Yoga As A Healing Practice First, Fitness Second

…Mental fitness, that is.

As a society, I feel that we in the West are slowly becoming more curious about and open to exploring the more subtle aspects of life. Call it consciousness, awareness, introspection, yin – whatever you like, there is definitely a shift happening at the moment whereby people of a certain age are less likely to start lamenting their daily grind and struggles, and more aware of the possibilities which are out there to help them counteract the negative aspects and emotions which go along with them.
Maybe I’m being overly optimistic here, but I can feel it.

The increase in awareness of things like yoga, meditation and living overall healthier lifestyles definitely has a part to play in all of this, and it’s inspiring to note that it’s not just hemp-clad, flat-white wielding hipsters who are rolling out their mats to meditate. You only have to look as far as the nearest local school hall of soccer moms (GAA Mammies?) on a Wednesday night to see that the practices of yoga are designed to benefit and offer healing to absolutely everyone.
If body and self-awareness is hipster, then bring on the inevitable estuary of these ideas becoming ‘cool’ and flowing down into the mainstream!

Healing? Me? I Don’t Need Healing

A teacher of mine summed up the accessibility of yoga perfectly in one simple sentence last year. He said;
‘You might be new to yoga, but you’re not new to this body’.
This to me perfectly captures the essence of just how broad and deep the reach of yoga truly can go, for those willing to do the work to open up to it. We have lived in these bodies all our lives, and have only ever been taught to look at the outside – how fit, how toned, and how well things look or APPEAR. This gap in the connection which exists between our internal and external awareness is what is now shifting and beginning to heal, partly thanks to more open discussions surrounding mental health issues, but also due to our own willingness to do the work.

The healing potential the Hatha and Yin Yoga practices in particular have is something which I have experienced myself, having used them for the past 4 years to heal and realign myself firstly with my mental health, then with my physical, then with them both to enable me to function at a higher level of alignment, body-awareness and acceptance than ever before.
For this reason I’m a firm believer that Yoga can truly change lives. So many problems in society today can be traced back to people who are suffering with disconnection from their bodies and disillusionment from their emotions (ie, many of the other 500 million+ adults worldwide who suffer from depression and anxiety), (source), and although that’s an entire other post in itself, I feel that this lack of connection and search for meaning is something we have all experienced or will experience at one point or another.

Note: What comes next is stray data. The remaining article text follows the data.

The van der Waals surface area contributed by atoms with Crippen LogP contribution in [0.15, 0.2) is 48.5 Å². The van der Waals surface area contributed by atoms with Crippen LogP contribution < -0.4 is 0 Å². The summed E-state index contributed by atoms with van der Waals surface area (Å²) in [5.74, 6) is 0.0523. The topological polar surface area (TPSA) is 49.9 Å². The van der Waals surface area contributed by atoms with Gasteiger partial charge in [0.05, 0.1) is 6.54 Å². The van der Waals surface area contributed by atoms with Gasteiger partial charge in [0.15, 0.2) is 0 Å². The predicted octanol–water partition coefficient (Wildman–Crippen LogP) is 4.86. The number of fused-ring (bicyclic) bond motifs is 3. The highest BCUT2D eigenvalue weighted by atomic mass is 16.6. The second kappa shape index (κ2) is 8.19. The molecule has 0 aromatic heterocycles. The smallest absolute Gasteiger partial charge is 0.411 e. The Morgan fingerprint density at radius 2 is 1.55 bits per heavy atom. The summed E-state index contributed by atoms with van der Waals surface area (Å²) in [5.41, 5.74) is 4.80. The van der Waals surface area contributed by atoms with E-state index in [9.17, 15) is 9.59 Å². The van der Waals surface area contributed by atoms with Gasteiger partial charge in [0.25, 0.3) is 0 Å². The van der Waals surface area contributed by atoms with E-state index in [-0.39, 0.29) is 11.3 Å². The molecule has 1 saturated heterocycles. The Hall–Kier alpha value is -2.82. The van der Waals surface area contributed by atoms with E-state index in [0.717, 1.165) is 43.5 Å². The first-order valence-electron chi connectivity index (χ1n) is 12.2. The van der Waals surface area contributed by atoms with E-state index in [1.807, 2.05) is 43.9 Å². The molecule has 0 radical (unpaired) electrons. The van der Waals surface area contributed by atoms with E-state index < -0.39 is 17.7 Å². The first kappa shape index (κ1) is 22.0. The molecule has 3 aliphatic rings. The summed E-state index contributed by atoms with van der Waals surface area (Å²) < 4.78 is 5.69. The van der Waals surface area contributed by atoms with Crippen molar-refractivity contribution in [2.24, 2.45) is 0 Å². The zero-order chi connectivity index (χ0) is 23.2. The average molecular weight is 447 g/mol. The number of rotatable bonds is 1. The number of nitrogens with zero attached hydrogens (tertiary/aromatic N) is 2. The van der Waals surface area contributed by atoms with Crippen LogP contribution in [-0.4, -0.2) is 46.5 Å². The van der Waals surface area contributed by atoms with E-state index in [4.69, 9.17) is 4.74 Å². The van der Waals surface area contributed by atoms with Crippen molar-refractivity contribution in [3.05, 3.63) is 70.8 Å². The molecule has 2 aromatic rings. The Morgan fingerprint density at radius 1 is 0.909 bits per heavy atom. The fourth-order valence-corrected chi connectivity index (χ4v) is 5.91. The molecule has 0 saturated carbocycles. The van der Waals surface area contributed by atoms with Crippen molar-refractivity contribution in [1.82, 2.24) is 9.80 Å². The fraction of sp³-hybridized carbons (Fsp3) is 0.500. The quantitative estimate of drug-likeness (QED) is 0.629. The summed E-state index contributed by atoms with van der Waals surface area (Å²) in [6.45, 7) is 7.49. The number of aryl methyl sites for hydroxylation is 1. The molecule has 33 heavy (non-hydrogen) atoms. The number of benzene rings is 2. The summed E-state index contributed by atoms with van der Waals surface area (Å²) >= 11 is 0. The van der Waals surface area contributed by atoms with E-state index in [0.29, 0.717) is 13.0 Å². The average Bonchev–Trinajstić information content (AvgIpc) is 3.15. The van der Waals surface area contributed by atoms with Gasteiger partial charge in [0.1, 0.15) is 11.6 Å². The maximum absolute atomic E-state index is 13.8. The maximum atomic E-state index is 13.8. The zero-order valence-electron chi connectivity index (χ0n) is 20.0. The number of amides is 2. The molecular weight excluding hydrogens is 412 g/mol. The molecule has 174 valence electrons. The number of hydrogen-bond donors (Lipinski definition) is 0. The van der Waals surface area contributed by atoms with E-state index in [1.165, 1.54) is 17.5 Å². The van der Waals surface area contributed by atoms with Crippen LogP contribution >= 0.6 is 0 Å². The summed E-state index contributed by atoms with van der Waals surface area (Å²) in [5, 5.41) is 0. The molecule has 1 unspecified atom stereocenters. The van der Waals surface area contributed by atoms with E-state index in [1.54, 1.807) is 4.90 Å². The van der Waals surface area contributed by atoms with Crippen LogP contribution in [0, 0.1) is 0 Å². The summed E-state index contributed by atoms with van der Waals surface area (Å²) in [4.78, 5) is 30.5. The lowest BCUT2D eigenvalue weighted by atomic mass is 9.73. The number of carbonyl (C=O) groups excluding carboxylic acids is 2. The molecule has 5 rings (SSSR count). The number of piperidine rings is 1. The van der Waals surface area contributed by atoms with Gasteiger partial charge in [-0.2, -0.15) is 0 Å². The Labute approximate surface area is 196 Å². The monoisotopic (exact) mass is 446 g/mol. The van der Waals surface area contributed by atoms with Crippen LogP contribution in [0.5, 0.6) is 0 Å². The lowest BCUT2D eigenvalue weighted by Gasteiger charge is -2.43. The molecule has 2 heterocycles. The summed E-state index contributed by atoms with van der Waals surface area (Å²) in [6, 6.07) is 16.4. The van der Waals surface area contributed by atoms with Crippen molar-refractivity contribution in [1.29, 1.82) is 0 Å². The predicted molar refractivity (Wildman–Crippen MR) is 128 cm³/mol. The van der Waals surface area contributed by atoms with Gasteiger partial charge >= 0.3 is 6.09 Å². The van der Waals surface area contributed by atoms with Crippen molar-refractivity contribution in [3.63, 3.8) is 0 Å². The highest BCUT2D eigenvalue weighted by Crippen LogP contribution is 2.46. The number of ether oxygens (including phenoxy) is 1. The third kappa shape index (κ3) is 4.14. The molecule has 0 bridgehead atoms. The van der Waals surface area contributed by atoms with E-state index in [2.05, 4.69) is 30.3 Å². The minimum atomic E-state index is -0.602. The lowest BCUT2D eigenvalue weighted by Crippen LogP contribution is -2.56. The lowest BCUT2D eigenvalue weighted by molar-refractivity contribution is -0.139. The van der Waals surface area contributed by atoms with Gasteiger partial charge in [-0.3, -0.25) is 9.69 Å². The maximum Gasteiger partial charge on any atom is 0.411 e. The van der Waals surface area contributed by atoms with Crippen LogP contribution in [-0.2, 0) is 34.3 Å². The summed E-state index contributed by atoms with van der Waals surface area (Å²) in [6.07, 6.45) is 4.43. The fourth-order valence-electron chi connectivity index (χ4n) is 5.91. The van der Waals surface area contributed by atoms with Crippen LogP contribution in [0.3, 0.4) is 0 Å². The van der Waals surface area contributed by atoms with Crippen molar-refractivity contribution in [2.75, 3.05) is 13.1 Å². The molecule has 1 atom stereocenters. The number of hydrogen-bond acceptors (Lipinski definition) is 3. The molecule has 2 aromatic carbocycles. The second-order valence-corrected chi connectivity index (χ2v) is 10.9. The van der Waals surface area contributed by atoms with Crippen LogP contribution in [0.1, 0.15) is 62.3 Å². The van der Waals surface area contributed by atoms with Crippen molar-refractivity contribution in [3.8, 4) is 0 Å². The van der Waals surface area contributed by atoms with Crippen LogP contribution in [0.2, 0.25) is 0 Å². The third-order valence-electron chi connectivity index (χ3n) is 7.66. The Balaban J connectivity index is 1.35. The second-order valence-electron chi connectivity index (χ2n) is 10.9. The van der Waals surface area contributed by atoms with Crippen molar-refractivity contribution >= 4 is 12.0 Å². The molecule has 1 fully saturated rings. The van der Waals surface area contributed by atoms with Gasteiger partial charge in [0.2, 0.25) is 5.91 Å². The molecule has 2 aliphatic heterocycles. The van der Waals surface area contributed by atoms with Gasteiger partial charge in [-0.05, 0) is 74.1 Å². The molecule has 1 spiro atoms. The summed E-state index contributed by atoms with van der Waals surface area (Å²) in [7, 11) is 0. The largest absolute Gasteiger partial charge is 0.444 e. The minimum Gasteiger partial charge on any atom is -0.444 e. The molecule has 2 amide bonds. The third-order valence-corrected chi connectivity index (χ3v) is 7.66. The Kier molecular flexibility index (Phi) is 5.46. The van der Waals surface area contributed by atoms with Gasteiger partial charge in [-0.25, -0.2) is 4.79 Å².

The fitness industry which promotes external validation and focus on the physical body meeting a standard even they can’t seem to decide on is of course a factor in all of this, and as yoga DOES involve SOME aspect of physicality, it’s easy to see how it has gotten mixed up in all of these surface-level fitness trends.


Get Your Hands Off My Asana

It’s interesting to note however that the Hatha Yoga Pradipika, the original ancient yogic text outlining the practices and underlying purpose of all yoga styles, curiously only actually mentions the word ‘asana’ (posture) once in its entirety.
Let me repeat that;
These physical shapes, stretches and mind-boggling feats of flexibility which have become the mainstream media’s image of yoga are only one teeny tiny aspect of the practice as it was originally intended. Over the years, our priorities and daily energy expenditure as humans has shifted and evolved, and yoga naturally alongside it has done the same. But the core of the message has remained, as Patanjali’s opening line of the Yoga Sutras outlines: ‘yogas chitta vritti nirodha’, translated from Sanskrit to mean: ‘Yoga is the cessation of the fluctuations of the mind’.
Stillness and clarity first, movement and action second.
That is how it was intended.
The stillness ensures that the movement is done in a mindful, precise and physically safe way, and the movement encourages mindful integration of the breath and body as they move through space.
In a modern sense we can understand this to mean that Healing arises from cultivating stillness and acceptance of what
is. The ‘fitness’ element of things on the other hand, suggests that something needs to change, and is therefore not good enough as it truly is.
See the difference??
While I’ll admit that there are certain types of Hatha practice which are aimed at moving energy and awareness and clearing (or ‘burning’) blockages in the nadi-system, they are only intended for practice after the student has mastered the concept of stilling his/her mind.

The eventual by-products of getting still and meditating or cultivating breath awareness before engaging the physical body might over time result in increased levels of physical fitness (or even a toned abdomen!), but in Patanjali’s day these were just by-products of the main goal.

Just something to consider the next time you decide to head to a yoga class instead of the gym.
Ask yourself – why am I going? Is it to get a ‘workout’, a ‘work-in’, or am I trying to combine the two so I don’t ever have to sit still with my mind and stuff all by myself?

(Disclaimer: I am of course all for staying fit and healthy, and I don’t condemn the use of gyms in any way. I just don’t feel that yoga should be practiced in them.)

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